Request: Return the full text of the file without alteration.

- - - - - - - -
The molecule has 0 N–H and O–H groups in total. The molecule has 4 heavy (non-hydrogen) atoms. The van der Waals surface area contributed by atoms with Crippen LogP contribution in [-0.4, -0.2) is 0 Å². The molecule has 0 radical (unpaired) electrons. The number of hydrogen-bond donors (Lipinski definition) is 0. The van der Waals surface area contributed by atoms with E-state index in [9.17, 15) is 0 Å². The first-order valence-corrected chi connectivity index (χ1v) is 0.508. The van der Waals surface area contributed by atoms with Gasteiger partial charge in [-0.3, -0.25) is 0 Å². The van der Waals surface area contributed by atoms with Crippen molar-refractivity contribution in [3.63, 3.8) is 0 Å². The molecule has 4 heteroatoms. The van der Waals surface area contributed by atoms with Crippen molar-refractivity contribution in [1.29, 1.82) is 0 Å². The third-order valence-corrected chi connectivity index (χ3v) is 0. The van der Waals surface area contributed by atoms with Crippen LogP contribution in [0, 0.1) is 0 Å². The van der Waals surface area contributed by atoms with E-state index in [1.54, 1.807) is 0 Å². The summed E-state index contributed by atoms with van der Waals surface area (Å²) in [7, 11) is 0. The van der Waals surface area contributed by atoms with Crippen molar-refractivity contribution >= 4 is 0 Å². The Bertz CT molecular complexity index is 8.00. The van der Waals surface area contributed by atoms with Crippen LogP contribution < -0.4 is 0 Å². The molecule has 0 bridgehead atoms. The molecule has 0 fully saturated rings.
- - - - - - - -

The molecule has 0 N–H and O–H groups in total. The molecule has 4 heavy (non-hydrogen) atoms. The van der Waals surface area contributed by atoms with Crippen LogP contribution in [-0.4, -0.2) is 0 Å². The molecule has 0 radical (unpaired) electrons. The number of hydrogen-bond donors (Lipinski definition) is 0. The van der Waals surface area contributed by atoms with E-state index in [9.17, 15) is 0 Å². The first-order valence-corrected chi connectivity index (χ1v) is 0.508. The van der Waals surface area contributed by atoms with Gasteiger partial charge in [-0.3, -0.25) is 0 Å². The van der Waals surface area contributed by atoms with Crippen molar-refractivity contribution in [3.63, 3.8) is 0 Å². The molecule has 4 heteroatoms. The van der Waals surface area contributed by atoms with Crippen molar-refractivity contribution in [1.29, 1.82) is 0 Å². The third-order valence-corrected chi connectivity index (χ3v) is 0. The van der Waals surface area contributed by atoms with Crippen LogP contribution in [0, 0.1) is 0 Å². The van der Waals surface area contributed by atoms with E-state index in [1.54, 1.807) is 0 Å². The summed E-state index contributed by atoms with van der Waals surface area (Å²) in [7, 11) is 0. The van der Waals surface area contributed by atoms with Crippen molar-refractivity contribution >= 4 is 0 Å². The Bertz CT molecular complexity index is 8.00. The van der Waals surface area contributed by atoms with Crippen LogP contribution < -0.4 is 0 Å². The molecule has 0 bridgehead atoms. The molecule has 0 fully saturated rings.